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Teenage Pregnancy and Abortion

Abortion

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#21 sierraleone

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Posted 23 March 2003 - 01:54 AM

Uncle Sid, while I agree with some of your points, they don't nearly get the help they need, some people just don't want kids, or feel they aren't at the age to decide that if they are teenagers. Single mothers of all ages are marginalized. The older they are, they are more likely to have some life already set up and able to handle some of the problems.

The most common reasons I'd think people would have an abortion is the child is unwanted and/or seen as a possible burden on the family.

And for those that feel pressures (low income, their parent's values, knowing they'll most likely be marginalized) and would want to have a child then and there, yes, they do need support. But until society is either ready to help support them well in some/various ways, or ready to help prevent it from happening in the first place, we are going to get no where.

I was wondering where some other people who might be inclined to agree with me were ;) maybe I just made too many of the possible points in my initial posts to leave little for you guys to say?  :D Or you don't want to possibly blow up at someone...

Yes the fact that abortion is something thats always been around doesn't make it right, same with war, poverty, etc. Not trying to bring war into this topic, but almost all agree, while they are against war on principle they acknowlegde sometimes war is neccesary. And I'm not talking about any particular war :p :) Don't get any ideas ;) :) Sometimes abortion, people feel, is neccesary. People will,  with the information they have and without that which they don't, usually make the best decission they can at the time. Doesn't mean its wrong, or right. I should be doing chores, say, but I'm tired, or feel like sitting down and watching a show first.... its called procrastination ;) I might even not get any of my chores done and have to do it at a more incovient time, but I don't know all the possible outcomes, I figure out, on the information I have, which is the best decision for me. It might be a crummy example, but I'm trying to show one that would be a questionable decision in some people's eyes ;) And nearly everyone procrastinates to relax a little longer, or do something else.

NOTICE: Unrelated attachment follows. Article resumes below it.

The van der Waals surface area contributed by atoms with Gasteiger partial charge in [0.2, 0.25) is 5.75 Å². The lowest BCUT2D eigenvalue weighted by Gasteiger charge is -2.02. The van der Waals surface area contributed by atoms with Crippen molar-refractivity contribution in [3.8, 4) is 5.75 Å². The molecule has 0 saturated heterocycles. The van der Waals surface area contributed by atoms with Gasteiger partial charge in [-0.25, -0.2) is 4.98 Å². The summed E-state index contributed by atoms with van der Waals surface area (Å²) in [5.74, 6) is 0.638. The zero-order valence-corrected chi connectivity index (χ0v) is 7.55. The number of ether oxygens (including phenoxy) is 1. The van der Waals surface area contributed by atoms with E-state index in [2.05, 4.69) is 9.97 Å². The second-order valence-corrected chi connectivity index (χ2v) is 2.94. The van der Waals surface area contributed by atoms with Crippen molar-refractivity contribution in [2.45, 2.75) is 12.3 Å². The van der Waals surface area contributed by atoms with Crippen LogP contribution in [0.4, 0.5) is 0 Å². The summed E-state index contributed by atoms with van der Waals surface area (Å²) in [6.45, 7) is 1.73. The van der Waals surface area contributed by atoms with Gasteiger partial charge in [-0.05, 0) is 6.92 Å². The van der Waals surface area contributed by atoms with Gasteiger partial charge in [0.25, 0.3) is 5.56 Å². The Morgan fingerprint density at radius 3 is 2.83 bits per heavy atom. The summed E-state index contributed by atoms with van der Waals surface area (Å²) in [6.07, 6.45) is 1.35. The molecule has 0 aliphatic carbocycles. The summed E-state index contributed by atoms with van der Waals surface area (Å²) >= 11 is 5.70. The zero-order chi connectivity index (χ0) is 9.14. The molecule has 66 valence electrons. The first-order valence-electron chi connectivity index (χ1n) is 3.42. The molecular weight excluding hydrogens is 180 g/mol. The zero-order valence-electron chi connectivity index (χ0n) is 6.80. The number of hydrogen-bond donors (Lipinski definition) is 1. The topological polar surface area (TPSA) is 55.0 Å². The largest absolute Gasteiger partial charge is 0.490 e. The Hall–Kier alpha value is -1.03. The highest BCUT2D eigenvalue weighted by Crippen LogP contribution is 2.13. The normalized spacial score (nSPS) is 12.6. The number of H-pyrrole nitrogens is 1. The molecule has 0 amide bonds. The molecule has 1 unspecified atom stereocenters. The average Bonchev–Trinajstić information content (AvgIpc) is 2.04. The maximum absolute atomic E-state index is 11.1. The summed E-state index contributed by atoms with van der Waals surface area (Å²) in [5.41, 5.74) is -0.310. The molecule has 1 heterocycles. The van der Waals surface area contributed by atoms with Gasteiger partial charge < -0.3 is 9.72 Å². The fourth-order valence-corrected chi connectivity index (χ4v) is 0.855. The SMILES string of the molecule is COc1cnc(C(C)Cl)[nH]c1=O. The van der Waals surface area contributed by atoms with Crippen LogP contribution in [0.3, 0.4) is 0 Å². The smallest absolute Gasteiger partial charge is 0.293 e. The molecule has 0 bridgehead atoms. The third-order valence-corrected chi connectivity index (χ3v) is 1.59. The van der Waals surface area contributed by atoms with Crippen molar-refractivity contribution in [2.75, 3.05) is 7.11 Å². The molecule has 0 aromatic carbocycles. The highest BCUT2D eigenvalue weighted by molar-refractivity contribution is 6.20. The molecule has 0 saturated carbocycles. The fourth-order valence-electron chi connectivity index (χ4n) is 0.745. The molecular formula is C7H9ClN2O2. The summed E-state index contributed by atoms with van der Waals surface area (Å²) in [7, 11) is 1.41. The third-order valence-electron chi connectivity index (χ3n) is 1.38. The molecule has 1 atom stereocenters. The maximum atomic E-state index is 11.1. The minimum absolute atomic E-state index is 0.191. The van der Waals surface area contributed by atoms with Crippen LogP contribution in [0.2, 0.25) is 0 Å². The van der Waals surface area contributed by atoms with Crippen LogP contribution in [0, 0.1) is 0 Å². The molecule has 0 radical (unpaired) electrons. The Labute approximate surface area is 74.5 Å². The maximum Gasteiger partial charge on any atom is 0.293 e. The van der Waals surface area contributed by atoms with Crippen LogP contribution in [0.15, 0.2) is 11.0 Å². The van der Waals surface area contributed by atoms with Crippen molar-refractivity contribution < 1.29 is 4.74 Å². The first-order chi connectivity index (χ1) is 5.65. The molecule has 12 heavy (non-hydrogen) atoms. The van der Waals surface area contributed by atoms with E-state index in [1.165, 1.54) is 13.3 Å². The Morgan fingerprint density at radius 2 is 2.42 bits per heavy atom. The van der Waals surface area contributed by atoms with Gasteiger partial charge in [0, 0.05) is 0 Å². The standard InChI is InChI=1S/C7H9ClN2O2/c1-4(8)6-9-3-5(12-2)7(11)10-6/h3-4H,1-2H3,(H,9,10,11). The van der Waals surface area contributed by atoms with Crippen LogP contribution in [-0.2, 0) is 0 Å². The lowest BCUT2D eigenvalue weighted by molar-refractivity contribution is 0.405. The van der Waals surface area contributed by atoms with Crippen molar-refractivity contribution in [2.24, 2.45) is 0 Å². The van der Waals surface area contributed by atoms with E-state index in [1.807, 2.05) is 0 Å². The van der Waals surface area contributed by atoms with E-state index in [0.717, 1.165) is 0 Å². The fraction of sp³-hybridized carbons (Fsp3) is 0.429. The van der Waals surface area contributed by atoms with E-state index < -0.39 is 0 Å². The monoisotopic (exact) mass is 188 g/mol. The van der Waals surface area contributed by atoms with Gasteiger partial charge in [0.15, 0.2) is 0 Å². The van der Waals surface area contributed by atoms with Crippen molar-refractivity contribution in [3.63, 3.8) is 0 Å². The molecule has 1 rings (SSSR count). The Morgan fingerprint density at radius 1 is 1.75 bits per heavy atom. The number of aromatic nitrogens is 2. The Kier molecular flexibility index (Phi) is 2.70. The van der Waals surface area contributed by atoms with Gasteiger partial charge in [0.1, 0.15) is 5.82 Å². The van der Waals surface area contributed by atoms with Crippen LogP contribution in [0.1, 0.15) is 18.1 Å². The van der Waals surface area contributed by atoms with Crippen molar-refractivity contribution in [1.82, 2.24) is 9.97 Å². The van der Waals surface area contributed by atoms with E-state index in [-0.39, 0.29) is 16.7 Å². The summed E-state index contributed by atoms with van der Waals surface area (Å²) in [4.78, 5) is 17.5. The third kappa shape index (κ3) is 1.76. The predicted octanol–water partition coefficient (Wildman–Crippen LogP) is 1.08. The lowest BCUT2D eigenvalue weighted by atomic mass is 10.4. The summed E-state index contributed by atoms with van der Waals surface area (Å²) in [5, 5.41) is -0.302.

By talking about God, it seems to try to put everything in black and white, but we got reality, and its all gray. My friend, a catholic, is like me IIRC, pro-life for herself, but pro choice for everyone else. What is different about her and other catholics/christains? Is her god different (either in her eyes or by most people in her sect)? Or does she just see the world around her different? Or something else?
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Rule#1: Believe the Autocrat.
Rule#2: Do not be taken in by small signs of normality.
Rule#3: Institutions will not save you.
Rule#4: Be outraged.
Rule#5: Don't make compromises.
Rule#6: Remember the future.
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#22 Avalon

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Posted 23 March 2003 - 01:59 AM

Qwerty, on Mar 22 2003, 10:14 PM, said:

I'm Pro-choice, and I believe that if a person is old enough to understand the risks of having sex and the effects it can have on your life, then you're old enough to make the decision of whether you want ot have a baby or not.
Er...but isn't that generally why a teenager ends up with an unintentional pregnancy -- because they didn't really appreciate the risks and future effects of having sex?

#23 sierraleone

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Posted 23 March 2003 - 02:11 AM

^ if that is the case (and it isn't a failure of whichever birth control method they used) should she have to pay for that mistake the rest of her life? And some adults have the same problem ;) Whether she gets an abortion or keeps it, or gives it up for adoption she'll always be dealing with the repercussions. Let her deal with her mistake in her own way - best most can hope for is that she gets educated on all the facts and uses birth control in the future, regardless of what she does with her current pregnancy. Most people are always saying society is going down the tubes, people need to be held accountable for their actions, and/or give them second chances after dealing with their mistakes. Some people say we shouldn't depend on the state for everything, but wouldn't that be where the teenagers would be getting some of their support from? They are only really three ways to deal with an unwanted pregnancy. Abort, keep, or put up for adoption.

As bad as this sound - I'd rather send that fetus' soul back to heaven to live there forever or be reincarnated, before s/he had a chance to live, then have a whole bunch more of unwanted and/or marginilized children in the world. This is a societal issue that can't be solved by either just having abortions available or not having them available.

Edited by sierraleone, 23 March 2003 - 02:29 AM.